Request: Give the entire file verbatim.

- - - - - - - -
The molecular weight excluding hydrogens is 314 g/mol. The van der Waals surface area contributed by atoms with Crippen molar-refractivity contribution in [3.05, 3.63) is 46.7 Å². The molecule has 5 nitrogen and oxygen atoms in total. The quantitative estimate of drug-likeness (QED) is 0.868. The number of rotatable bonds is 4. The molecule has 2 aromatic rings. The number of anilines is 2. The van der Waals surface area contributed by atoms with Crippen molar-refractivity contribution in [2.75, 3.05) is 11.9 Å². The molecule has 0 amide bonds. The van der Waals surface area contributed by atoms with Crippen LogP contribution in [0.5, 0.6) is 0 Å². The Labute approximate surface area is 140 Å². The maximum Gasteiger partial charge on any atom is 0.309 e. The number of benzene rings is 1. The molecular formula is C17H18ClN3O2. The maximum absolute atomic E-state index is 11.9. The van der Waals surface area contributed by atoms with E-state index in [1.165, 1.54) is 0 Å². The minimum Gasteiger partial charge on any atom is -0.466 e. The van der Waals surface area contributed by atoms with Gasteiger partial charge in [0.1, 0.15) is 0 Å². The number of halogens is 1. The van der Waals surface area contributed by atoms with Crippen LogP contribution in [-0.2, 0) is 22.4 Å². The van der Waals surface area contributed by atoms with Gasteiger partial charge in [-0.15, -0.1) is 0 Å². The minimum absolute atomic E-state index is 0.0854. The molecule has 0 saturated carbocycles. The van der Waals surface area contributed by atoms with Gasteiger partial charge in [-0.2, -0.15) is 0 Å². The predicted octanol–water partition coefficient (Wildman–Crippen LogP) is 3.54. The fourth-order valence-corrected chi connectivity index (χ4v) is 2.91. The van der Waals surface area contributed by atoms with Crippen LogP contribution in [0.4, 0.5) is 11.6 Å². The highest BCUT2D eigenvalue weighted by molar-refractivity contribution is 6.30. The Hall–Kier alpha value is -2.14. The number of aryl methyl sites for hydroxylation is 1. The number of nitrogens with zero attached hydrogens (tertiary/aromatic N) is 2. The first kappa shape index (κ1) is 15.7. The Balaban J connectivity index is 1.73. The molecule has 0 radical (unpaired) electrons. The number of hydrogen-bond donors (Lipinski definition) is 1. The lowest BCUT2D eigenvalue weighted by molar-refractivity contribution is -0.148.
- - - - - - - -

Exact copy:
The molecular weight excluding hydrogens is 314 g/mol. The van der Waals surface area contributed by atoms with Crippen molar-refractivity contribution in [3.05, 3.63) is 46.7 Å². The molecule has 5 nitrogen and oxygen atoms in total. The quantitative estimate of drug-likeness (QED) is 0.868. The number of rotatable bonds is 4. The molecule has 2 aromatic rings. The number of anilines is 2. The van der Waals surface area contributed by atoms with Crippen molar-refractivity contribution in [2.75, 3.05) is 11.9 Å². The molecule has 0 amide bonds. The van der Waals surface area contributed by atoms with Crippen LogP contribution in [0.5, 0.6) is 0 Å². The Labute approximate surface area is 140 Å². The maximum Gasteiger partial charge on any atom is 0.309 e. The number of benzene rings is 1. The molecular formula is C17H18ClN3O2. The maximum absolute atomic E-state index is 11.9. The van der Waals surface area contributed by atoms with E-state index in [1.165, 1.54) is 0 Å². The minimum Gasteiger partial charge on any atom is -0.466 e. The van der Waals surface area contributed by atoms with Gasteiger partial charge in [0.1, 0.15) is 0 Å². The number of halogens is 1. The van der Waals surface area contributed by atoms with Crippen LogP contribution in [-0.2, 0) is 22.4 Å². The van der Waals surface area contributed by atoms with Gasteiger partial charge in [-0.15, -0.1) is 0 Å². The minimum absolute atomic E-state index is 0.0854. The molecule has 0 saturated carbocycles. The van der Waals surface area contributed by atoms with Gasteiger partial charge in [-0.2, -0.15) is 0 Å². The predicted octanol–water partition coefficient (Wildman–Crippen LogP) is 3.54. The fourth-order valence-corrected chi connectivity index (χ4v) is 2.91. The van der Waals surface area contributed by atoms with Crippen LogP contribution in [0.4, 0.5) is 11.6 Å². The highest BCUT2D eigenvalue weighted by molar-refractivity contribution is 6.30. The Hall–Kier alpha value is -2.14. The number of aryl methyl sites for hydroxylation is 1. The number of nitrogens with zero attached hydrogens (tertiary/aromatic N) is 2. The first kappa shape index (κ1) is 15.7. The Balaban J connectivity index is 1.73. The molecule has 0 radical (unpaired) electrons. The number of hydrogen-bond donors (Lipinski definition) is 1. The lowest BCUT2D eigenvalue weighted by molar-refractivity contribution is -0.148.